SPAIN - PREHISTORY - THE FALL OF MUSLIM IBERIA
Fall of Muslim rule and unification
The term Reconquista ("Recon quest") is used to describe
the centuries-long period of expansion of Spain's
Christian kingdoms; the Reconquista is viewed as beginning
in 722 with the creation of the Christian Kingdom of
Asturias, only eleven years after the Moorish invasion.
As early as 739, Muslim forces were driven out of Galicia,
which was to host one of medieval Christianity's holiest
sites, Santiago de Compostella. The break-up of Al-Andalus
into the competing Taifa kingdoms helped the expanding
The capture of the central city of Toledo in 1085 largely
completed the recon quest of the northern half of Spain.
The great Moorish strongholds in the south fell to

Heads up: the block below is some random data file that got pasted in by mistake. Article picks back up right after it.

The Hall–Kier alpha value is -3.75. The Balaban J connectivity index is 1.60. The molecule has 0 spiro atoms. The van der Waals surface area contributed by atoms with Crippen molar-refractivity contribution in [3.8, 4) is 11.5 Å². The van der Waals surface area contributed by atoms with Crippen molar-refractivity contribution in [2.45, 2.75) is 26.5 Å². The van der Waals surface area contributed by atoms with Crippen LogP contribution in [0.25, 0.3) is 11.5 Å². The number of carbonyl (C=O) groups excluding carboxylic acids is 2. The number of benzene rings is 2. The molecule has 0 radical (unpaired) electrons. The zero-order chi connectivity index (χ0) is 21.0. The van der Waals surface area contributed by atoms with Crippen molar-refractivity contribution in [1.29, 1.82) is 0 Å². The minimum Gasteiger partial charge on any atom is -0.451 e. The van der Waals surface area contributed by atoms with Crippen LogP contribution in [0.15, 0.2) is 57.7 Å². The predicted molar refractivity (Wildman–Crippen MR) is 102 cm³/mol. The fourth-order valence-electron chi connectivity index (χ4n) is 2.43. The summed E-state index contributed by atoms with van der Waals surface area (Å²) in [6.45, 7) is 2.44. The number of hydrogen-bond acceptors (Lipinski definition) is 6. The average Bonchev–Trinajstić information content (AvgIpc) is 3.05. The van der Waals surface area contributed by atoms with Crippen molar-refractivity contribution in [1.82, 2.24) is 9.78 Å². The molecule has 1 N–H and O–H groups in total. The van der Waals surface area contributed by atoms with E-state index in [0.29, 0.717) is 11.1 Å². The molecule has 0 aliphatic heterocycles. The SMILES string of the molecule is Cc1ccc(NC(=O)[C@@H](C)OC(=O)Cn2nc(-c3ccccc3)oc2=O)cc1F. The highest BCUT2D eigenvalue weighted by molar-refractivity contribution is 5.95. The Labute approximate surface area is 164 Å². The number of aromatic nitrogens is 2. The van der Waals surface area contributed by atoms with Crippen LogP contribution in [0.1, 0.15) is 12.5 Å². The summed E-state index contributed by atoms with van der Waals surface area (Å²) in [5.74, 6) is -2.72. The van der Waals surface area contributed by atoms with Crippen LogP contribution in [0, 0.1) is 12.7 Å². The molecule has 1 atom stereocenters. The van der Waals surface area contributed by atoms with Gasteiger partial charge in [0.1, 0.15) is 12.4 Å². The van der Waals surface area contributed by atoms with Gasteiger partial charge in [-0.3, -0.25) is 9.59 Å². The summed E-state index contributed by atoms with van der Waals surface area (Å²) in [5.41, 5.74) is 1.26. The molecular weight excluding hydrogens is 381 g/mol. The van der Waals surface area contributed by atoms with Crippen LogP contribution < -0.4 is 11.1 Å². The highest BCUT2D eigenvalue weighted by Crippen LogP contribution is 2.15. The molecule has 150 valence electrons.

Christian Spain in the 13th century—Córdoba in 1236 and
Seville in 1248—leaving only the Muslim enclave of Granada
as a tributary state in the south. Also in the 13th
century, the kingdom of Aragón expanded its reach across
the Mediterranean to Sicily.
In 1469, the crowns of the Christian kingdoms of Castile
and Aragón were united by the marriage of Isabella and
Ferdinand. In 1492, these United kingdoms captured
Granada, ending a 781 year presence of Islamic rule on the
The year 1492 also marked the arrival in the New World of
Christopher Columbus, during a voyage funded by Isabella.
That same year, Spain's large Jewish community was
expelled during the Spanish Inquisition.
As Renaissance New Monarchs, Isabella and Ferdinand
centralized royal power at the expense of local nobility,
and the word España began being used to designate the
whole of the two kingdoms. With their wide ranging
political, legal and military reforms, Spain emerged as a
European great power.
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